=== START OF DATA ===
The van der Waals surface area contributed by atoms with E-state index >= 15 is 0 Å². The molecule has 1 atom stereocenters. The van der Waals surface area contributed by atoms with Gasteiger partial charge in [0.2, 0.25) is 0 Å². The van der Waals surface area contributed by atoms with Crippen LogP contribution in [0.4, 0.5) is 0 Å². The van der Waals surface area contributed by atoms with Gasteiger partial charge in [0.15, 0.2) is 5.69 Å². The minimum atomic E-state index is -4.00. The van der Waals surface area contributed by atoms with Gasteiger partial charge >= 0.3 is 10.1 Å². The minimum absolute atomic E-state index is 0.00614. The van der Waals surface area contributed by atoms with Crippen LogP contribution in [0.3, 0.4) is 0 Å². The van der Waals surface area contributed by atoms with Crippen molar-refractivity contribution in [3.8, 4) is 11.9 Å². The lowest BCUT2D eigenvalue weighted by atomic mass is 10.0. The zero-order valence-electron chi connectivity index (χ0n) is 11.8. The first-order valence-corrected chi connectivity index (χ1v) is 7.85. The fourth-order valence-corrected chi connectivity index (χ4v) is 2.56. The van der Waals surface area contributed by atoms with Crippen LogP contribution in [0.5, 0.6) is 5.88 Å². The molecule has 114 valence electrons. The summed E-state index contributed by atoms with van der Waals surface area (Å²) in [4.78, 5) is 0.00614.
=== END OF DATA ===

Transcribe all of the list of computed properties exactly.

The van der Waals surface area contributed by atoms with E-state index >= 15 is 0 Å². The molecule has 1 atom stereocenters. The van der Waals surface area contributed by atoms with Gasteiger partial charge in [0.2, 0.25) is 0 Å². The van der Waals surface area contributed by atoms with Crippen LogP contribution in [0.4, 0.5) is 0 Å². The van der Waals surface area contributed by atoms with Gasteiger partial charge in [0.15, 0.2) is 5.69 Å². The minimum atomic E-state index is -4.00. The van der Waals surface area contributed by atoms with Gasteiger partial charge >= 0.3 is 10.1 Å². The minimum absolute atomic E-state index is 0.00614. The van der Waals surface area contributed by atoms with Crippen LogP contribution in [0.3, 0.4) is 0 Å². The van der Waals surface area contributed by atoms with Crippen molar-refractivity contribution in [3.8, 4) is 11.9 Å². The lowest BCUT2D eigenvalue weighted by atomic mass is 10.0. The zero-order valence-electron chi connectivity index (χ0n) is 11.8. The first-order valence-corrected chi connectivity index (χ1v) is 7.85. The fourth-order valence-corrected chi connectivity index (χ4v) is 2.56. The van der Waals surface area contributed by atoms with Crippen LogP contribution in [0.5, 0.6) is 5.88 Å². The molecule has 114 valence electrons. The summed E-state index contributed by atoms with van der Waals surface area (Å²) in [4.78, 5) is 0.00614.